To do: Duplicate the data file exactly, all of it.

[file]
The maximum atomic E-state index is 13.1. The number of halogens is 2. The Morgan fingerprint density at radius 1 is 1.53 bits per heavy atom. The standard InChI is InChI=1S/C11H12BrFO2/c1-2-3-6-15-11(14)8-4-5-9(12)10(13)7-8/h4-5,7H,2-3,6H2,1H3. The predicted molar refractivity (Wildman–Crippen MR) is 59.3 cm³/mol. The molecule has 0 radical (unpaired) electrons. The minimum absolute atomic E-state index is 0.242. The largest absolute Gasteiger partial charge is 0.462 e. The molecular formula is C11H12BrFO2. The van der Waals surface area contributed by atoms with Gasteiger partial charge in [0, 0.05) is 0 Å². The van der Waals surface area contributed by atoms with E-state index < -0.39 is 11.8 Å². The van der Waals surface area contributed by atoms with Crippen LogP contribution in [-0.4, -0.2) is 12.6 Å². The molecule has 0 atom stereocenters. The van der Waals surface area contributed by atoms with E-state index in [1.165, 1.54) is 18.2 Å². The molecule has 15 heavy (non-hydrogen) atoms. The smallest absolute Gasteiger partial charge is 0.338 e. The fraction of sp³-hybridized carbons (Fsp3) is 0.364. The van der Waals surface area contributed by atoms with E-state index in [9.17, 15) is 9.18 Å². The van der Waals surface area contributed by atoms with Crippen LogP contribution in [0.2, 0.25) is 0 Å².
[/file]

The maximum atomic E-state index is 13.1. The number of halogens is 2. The Morgan fingerprint density at radius 1 is 1.53 bits per heavy atom. The standard InChI is InChI=1S/C11H12BrFO2/c1-2-3-6-15-11(14)8-4-5-9(12)10(13)7-8/h4-5,7H,2-3,6H2,1H3. The predicted molar refractivity (Wildman–Crippen MR) is 59.3 cm³/mol. The molecule has 0 radical (unpaired) electrons. The minimum absolute atomic E-state index is 0.242. The largest absolute Gasteiger partial charge is 0.462 e. The molecular formula is C11H12BrFO2. The van der Waals surface area contributed by atoms with Gasteiger partial charge in [0, 0.05) is 0 Å². The van der Waals surface area contributed by atoms with E-state index < -0.39 is 11.8 Å². The van der Waals surface area contributed by atoms with Crippen LogP contribution in [-0.4, -0.2) is 12.6 Å². The molecule has 0 atom stereocenters. The van der Waals surface area contributed by atoms with E-state index in [1.165, 1.54) is 18.2 Å². The molecule has 15 heavy (non-hydrogen) atoms. The smallest absolute Gasteiger partial charge is 0.338 e. The fraction of sp³-hybridized carbons (Fsp3) is 0.364. The van der Waals surface area contributed by atoms with E-state index in [9.17, 15) is 9.18 Å². The van der Waals surface area contributed by atoms with Crippen LogP contribution in [0.2, 0.25) is 0 Å².